-- Tom, MI, SC

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reggiek

2240 posts in 2014 days


#9 posted 11-15-2010 10:10 PM

Just a thought, but doesnt cotton oil go rancid? I don’t have much experience with it so I am just raising the thought. I would wonder about the bacteria causing the wood to go punk or discolor? I don’t think that the floor would be a problem with toxicity due to the rancid oil?

-- Woodworking.....My small slice of heaven!

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Tom Coster

120 posts in 1582 days


#10 posted 11-15-2010 11:55 PM

Reg- Thanks but I did think of that. As it was explained to me: The wood is around 150 to 200 years old. The cotton mills have been closed for decades and the wood has been air dried for many years. So if it was going to go rancid it would have already done it. I have been canvassing flooring installers in the area to find someone with experience with this material. I met with another this afternoon. He says that is it the luck of the draw. I might get a stack of wood that has too much oil in it and the sealer / poly finish will lift off. He said when that happens the only choice is Danish oil. But all these installers are negative on shellac. They want to install an alcohol based sealer on top of the stain and then seal with poly. I am familiar with alcohol sealer on sheetrock but not wood. I wonder if it’s better than shellac. For what it is worth the owner of the mill just called me and said if I sealed with 100% shellac and then poly they guarantee that the cotton oil would not bleed thru the finish.

-- Tom, MI, SC

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Tom Coster

120 posts in 1582 days


#11 posted 11-16-2010 12:09 AM

Reg- Thanks but I did think of that. As it was explained to me: The wood is around 150 to 200 years old. The cotton mills have been closed for decades and the wood has been air dried for many years. So if it was going to go rancid it would have already done it. I have been canvassing flooring installers in the area to find someone with experience with this material. I met with another this afternoon. He says that is it the luck of the draw. I might get a stack of wood that has too much oil in it and the sealer / poly finish will lift off. He said when that happens the only choice is Danish oil. But all these installers are negative on shellac. They want to install an alcohol based sealer on top of the stain and then seal with poly. I am familiar with alcohol sealer on sheetrock but not wood. I wonder if it’s better than shellac. For what it is worth the owner of the mill just called me and said if I sealed with shellac and then poly they guarantee that the cotton oil would not bleed thru the finish.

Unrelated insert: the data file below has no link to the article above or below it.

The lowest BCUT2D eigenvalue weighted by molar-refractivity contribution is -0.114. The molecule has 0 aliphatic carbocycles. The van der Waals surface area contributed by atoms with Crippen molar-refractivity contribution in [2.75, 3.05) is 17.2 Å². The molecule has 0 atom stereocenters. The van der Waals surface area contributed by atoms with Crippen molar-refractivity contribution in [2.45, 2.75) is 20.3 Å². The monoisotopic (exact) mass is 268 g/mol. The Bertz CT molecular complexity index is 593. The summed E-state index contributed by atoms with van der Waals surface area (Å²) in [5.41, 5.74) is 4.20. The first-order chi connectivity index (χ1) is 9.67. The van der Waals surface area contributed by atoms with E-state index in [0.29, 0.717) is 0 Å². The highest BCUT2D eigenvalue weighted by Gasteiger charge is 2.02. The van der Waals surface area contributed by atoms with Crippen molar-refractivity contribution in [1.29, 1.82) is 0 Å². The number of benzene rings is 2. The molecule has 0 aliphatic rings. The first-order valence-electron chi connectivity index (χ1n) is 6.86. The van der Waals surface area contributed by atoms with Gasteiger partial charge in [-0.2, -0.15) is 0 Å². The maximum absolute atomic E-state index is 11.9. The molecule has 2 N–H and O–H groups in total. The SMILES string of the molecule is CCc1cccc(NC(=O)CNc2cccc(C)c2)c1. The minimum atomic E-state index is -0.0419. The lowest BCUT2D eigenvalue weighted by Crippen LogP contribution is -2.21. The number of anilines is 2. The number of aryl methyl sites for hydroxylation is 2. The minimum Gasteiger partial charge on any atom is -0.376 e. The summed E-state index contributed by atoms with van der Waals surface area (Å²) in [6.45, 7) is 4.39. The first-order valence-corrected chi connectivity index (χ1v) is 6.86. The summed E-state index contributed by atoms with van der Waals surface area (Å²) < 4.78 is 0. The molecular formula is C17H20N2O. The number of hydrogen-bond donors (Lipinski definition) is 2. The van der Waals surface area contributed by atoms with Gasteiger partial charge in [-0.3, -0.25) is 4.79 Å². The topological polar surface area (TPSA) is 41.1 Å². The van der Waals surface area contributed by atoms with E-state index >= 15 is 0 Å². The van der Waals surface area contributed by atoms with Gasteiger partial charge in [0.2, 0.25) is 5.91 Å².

-- Tom, MI, SC

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Tom Coster

120 posts in 1582 days


#12 posted 11-16-2010 12:26 AM

I just got off the phone with another floor installer with experience with this wood. He says “ No, no shellac is dead and gone. Nobody uses that anymore! It’s 2010. We use universal sanding sealer” I explained that sanding sealer is shellac that has been refined to remove the wax. I don’t think he believed me. Go figure.

-- Tom, MI, SC

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Jack_T

621 posts in 1775 days


#13 posted 11-16-2010 05:09 AM

The mill is right. You should seal with shellac. You should not use any floor installer who is unwilling to first seal with shellac.

-- Jack T, John 3:16 "For God so loved the world that he gave his only Son, so that everyone who believes in him might not perish but might have eternal life."

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Tom Coster

120 posts in 1582 days


#14 posted 11-20-2010 01:26 AM

Thanks everyone for the advice. I decided not to go with the cotton oil as floors but stock pile some for a future project. For floors it’s too risky on my budget. With the problem with my thumbs and not being able to install myself I don’t want to take a chance with the oil bleeding thru. I bought 700 sqft. Of walnut ¾ X 4 at $6.49 per sqft which is a deal. One installer quoted me at $19 for just materials. I feel bad for the poor installer I end up with. I’m going to be hovering over him the whole time.

-- Tom, MI, SC